Inside and outside of Oakland

It's time for the line-item veto

  When it comes to congressional efforts to make a dent in the growing federal deficit, U.S. Rep. Gary Peters, a Bloomfield Township Democrat, finds himself in the same corner as former Republican President Ronald Reagan.

  Reagan, some 25 years ago, specifically asked Congress for line-item veto authority — the ability to delete specific spending from legislation approved by Congress.
  He didn’t get it.
  To be fair, Peters also finds himself on the same side of that argument as Reagan and former Presidents Bill Clinton and George W. Bush.
  They all asked for the line-item veto too (Clinton had it for a short time).
  But Reagan made the most forceful pleas for that budgetary power, repeatedly in State of the Union messages in 1984, 1985, 1986, 1987 and 1988.
  “Tonight I ask you to give me what 43 governors have: Give me a line-item veto this year,” Reagan said in his 1986 speech. “Give me the authority to veto waste, and I’ll take the responsibility, I’ll make the cuts, I’ll take the heat.”
  Congress, however, didn’t listen.
  Congress also didn’t give the line-item veto to Reagan’s successor, Republican George H.W. Bush, who asked for it in State of the Union addresses in 1989 and 1992.
  Clinton, the Democrat who succeeded the first Bush, asked for line-item veto authority in 1995 and 1996. Congress obliged in 1996 but the authority was ruled unconstitutional two years later.
  President George W. Bush asked for the line-item veto in 2006, but it didn’t go anywhere.
  President Barack Obama last May supported a different version of line-item veto that would allow him to send a list of pork barrel spending tacked on to approved legislation back to Congress to vote up or down.
  He’s still waiting.
  Peters supports a line-item veto for the president and so do we.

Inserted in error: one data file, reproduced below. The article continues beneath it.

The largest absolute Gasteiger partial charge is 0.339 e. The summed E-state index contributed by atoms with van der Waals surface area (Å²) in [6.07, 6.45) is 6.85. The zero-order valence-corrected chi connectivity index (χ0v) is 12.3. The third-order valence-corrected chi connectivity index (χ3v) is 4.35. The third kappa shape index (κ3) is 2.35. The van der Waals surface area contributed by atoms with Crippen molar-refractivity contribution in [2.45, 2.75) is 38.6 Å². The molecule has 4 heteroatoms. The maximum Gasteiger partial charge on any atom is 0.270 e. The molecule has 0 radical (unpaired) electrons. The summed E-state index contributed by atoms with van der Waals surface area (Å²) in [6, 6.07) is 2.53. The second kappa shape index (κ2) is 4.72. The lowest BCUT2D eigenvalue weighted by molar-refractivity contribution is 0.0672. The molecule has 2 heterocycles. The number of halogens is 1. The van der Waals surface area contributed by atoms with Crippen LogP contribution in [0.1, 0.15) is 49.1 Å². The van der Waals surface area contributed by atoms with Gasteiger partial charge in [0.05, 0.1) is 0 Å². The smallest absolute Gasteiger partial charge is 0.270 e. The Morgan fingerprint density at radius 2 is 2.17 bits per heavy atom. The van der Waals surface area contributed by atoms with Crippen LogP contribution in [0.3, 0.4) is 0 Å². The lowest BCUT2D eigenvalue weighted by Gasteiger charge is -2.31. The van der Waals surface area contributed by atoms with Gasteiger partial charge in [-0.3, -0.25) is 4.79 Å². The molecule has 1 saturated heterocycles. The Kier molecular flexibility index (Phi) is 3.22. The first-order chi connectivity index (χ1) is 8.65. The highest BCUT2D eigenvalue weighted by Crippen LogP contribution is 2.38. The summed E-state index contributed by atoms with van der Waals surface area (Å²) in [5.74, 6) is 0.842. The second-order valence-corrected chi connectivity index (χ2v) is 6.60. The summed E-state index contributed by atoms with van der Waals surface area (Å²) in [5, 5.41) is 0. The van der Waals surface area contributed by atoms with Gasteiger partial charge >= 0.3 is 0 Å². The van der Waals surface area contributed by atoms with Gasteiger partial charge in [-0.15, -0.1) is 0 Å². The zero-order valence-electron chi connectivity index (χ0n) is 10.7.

“The current levels of deficit spending are not sustainable,” Peters said to The Oakland Press editorial board recently. “I would support a line-item veto for the president.
  “These are going to be tough decisions that have to be made. We should take every opportunity to make sure those decisions can be made, otherwise we’re not going to be addressing this problem.”
  The argument for it, broadly, is that it gives the president the ability to cut wasteful spending from bills passed by Congress, including the pet projects of senators and representatives more commonly referred to as pork.
  Opponents argue the line-item veto essentially usurps the will of Congress and, by extension, the will of the people who elected them.
  We’re reminded of President Harry Truman, who had a sign on his desk that read, “The buck stops here.” Truman’s sign referred to where ultimate responsibility stops in the United States.
  We think that applies to fiscal responsibility and financial prudence as well, and that responsibility for the spending of taxpayers’ bucks ultimately stops with the president, no matter who he is.
  Congress, so far, has collectively been unable to rein in Washington’s current deficit spending, and conservatives blame much of it on Obama. So why not give the president some form of line-item veto authority that can pass constitutional review? The buck, and the out-of-control spending, have to stop somewhere.
  The top is a good place to start.
  — From The Oakland Press

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